Stacey Abrams: Politician, novelist and now electrification advocate

(Bloomberg) —

Stacey Abrams is on a newish mission: helping all Americans, especially low- and middle-income Americans, understand how they stand to benefit from electrification. 

Rewiring America on Tuesday announced that Abrams will join the nonprofit in a consulting role as senior counsel, tasked with helping explain to the masses how electrification can tackle climate change, curb air pollution, improve people’s health and save them money. Abrams has her work cut out for her, as the US push to electrify vehicles, home heating, stoves and other appliances has at times been caught up in the nation’s culture wars.

But Abrams knows a thing or two about overcoming challenges, and about the energy transition. She hails from Georgia, a surprising hub for cleantech manufacturing in the South. Abrams is also well known for founding two voting rights organizations: the New Georgia Project and the more Fair Fight Action, though she does not currently hold positions with either group. And while Abrams lost successive bids to become Georgia’s first Black woman governor, her work was largely credited for Democrats clinching Georgia’s Senate seats in 2020 and 2022, effectively turning the Southern state from red to purple. Outside of politics, Abrams is also a successful writer, with three nonfiction books, two children’s books, eight romance novels and two political thrillers (the second comes out in May) under her belt.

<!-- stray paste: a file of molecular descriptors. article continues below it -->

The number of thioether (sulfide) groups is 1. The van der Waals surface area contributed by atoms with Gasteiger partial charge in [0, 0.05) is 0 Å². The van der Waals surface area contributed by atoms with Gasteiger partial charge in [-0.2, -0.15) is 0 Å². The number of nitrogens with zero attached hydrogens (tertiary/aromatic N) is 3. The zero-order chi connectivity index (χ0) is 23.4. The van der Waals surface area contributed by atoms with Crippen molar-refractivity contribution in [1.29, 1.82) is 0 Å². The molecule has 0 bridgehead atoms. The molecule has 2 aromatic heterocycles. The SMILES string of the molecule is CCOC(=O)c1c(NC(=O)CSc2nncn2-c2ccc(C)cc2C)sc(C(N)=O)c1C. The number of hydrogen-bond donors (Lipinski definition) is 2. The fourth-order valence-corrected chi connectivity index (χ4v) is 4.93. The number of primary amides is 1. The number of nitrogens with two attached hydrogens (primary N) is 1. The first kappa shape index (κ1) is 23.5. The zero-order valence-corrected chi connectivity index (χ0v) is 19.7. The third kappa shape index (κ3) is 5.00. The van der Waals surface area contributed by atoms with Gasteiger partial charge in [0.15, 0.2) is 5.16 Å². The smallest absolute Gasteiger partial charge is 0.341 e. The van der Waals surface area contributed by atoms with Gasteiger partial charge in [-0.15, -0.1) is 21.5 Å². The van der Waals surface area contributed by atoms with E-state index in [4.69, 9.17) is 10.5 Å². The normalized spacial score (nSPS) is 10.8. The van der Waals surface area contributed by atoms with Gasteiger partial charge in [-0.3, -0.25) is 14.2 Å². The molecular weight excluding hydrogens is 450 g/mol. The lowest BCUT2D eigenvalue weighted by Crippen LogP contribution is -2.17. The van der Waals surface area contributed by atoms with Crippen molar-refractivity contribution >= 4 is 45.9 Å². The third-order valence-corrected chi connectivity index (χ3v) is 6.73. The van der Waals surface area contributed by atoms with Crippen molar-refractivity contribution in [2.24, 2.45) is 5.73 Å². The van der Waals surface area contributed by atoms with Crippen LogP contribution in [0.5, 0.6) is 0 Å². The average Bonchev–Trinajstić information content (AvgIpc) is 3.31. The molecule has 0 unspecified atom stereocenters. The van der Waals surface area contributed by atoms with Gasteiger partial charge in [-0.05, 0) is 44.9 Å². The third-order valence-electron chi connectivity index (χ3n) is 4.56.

Abrams takes on her new role just as billions of dollars are being made available to transform the nation’s energy system, thanks to last year’s passage of the Inflation Reduction Act. “The resources that are being made available because of the Inflation Reduction Act are generational,” she says, adding that this is the time to ensure all consumers know what they stand to gain. “How do they get to upgrade their appliances and improve their vehicles and reduce their bills?”